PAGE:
“No prescription equals false claims,” that was part of warning issued by PharMerica’s own auditor after finding that many of the company’s were sending out drugs without a written prescription. Last Friday’s false claims act suit filed by the Justice Department in Milwaukee comes as no surprise. New details show the pharmacy giant was warned as early as 2000 that it was shipping drugs without prescriptions.
Because about half of PharMerica’s sales are paid for by Medicare, violations are punishable under the federal False claims Act. That means the company may have to pay triple damages to the government or $11,000 for each drug invoice sent to Medicare without a valid prescription.
Pharmacies and nursing homes receive billions of dollars each year from Medicare. Unfortunately some healthcare providers cut corners to squeeze a few extra bucks out of the system. Because Medicare is funded by tax dollars, taxpayers are victims of these scams. If the allegations against PharMerica are true, patients may also be victims.
The complaint unsealed last Friday says PharMerica was shipping powerful narcotics to long term care facilities without a valid prescription on file. While the government is pursuing its losses against the pharmacy, the nursing homes receiving these drugs have some responsibility as well.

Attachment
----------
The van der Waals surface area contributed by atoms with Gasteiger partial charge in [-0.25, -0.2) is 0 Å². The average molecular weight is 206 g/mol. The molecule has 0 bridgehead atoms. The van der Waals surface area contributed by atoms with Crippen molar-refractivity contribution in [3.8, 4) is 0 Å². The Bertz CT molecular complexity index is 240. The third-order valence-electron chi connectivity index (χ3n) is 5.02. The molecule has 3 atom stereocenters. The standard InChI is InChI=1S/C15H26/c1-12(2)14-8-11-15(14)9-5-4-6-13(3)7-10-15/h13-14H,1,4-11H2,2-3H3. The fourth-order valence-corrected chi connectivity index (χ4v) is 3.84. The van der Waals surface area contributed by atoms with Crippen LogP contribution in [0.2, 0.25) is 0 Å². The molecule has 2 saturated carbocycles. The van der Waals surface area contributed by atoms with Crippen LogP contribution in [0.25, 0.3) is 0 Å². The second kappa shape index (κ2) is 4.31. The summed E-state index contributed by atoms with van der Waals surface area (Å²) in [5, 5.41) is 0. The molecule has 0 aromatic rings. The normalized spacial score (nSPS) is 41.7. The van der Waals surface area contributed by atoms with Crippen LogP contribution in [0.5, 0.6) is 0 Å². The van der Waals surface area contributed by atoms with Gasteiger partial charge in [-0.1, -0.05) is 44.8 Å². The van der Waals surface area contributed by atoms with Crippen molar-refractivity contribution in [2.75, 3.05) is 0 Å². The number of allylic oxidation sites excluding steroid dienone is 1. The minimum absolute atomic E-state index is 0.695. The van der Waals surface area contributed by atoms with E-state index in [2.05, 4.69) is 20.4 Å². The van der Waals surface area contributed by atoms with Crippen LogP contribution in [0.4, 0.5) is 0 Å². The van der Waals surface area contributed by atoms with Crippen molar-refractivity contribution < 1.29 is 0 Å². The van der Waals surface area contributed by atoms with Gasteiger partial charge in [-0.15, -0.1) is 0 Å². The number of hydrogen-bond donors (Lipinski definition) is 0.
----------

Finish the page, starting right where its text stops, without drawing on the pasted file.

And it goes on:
Allowing nursing home staff to drug patients without a doctor’s order is dangerous. We are unsure whether the nursing homes were simply to lazy to have their patients properly evaluated or if they were trying to save a few bucks on medical fees. Either way, ordering drugs such as morphine and oxycontin for patients without a doctor’s review is dangerous. This is especially true if the patient is already taking other medications (most nursing home patients take multiple prescription drugs).
The problems at PharMerica appear to date back at least a decade. A review by the DEA in 2000 found serious problems. A similar review by the company’s own internal auditors turned up the same problems 7 years later. It wasn’t until 2009 and 2010 that 3 whistleblowers finally came forward and filed claims under the False Claims Act. By doing so, they become eligible for a cash award of 15% or more of whatever the government collects. Since the company dispenses 44 million prescriptions annually, the damages (and the whistleblower’s award) could be huge.
[As we noted on Friday, the filing of a false claims complaint by the government does not mean the company is guilty of wrongdoing. At this point, the claims made in the government’s complaint are mere allegations. PharMerica has not yet filed an answer to the complaint.]
To qualify as a whistleblower, one must have non public, “original source” information about a fraud to taxpayers or a taxpayer funded program such as Medicare. If you wish to become a whistleblower and think you have a false claims case, give us a call. We represent whistleblowers and help them stop fraud and collect the largest award possible.
For more information, visit our False Claims Act whistleblower rewards page. Ready to see if you qualify for a reward? Contact attorney Brian Mahany at or by telephone at (direct). All inquiries are protected by the attorney – client privilege and kept in strict confidence.
Mahany Law – America’s Fraud Lawyers. Offices in Milwaukee, Wisconsin; Detroit, Michigan; Minneapolis, Minnesota; Portland, Maine and San Francisco, California. Services available in many jurisdictions.
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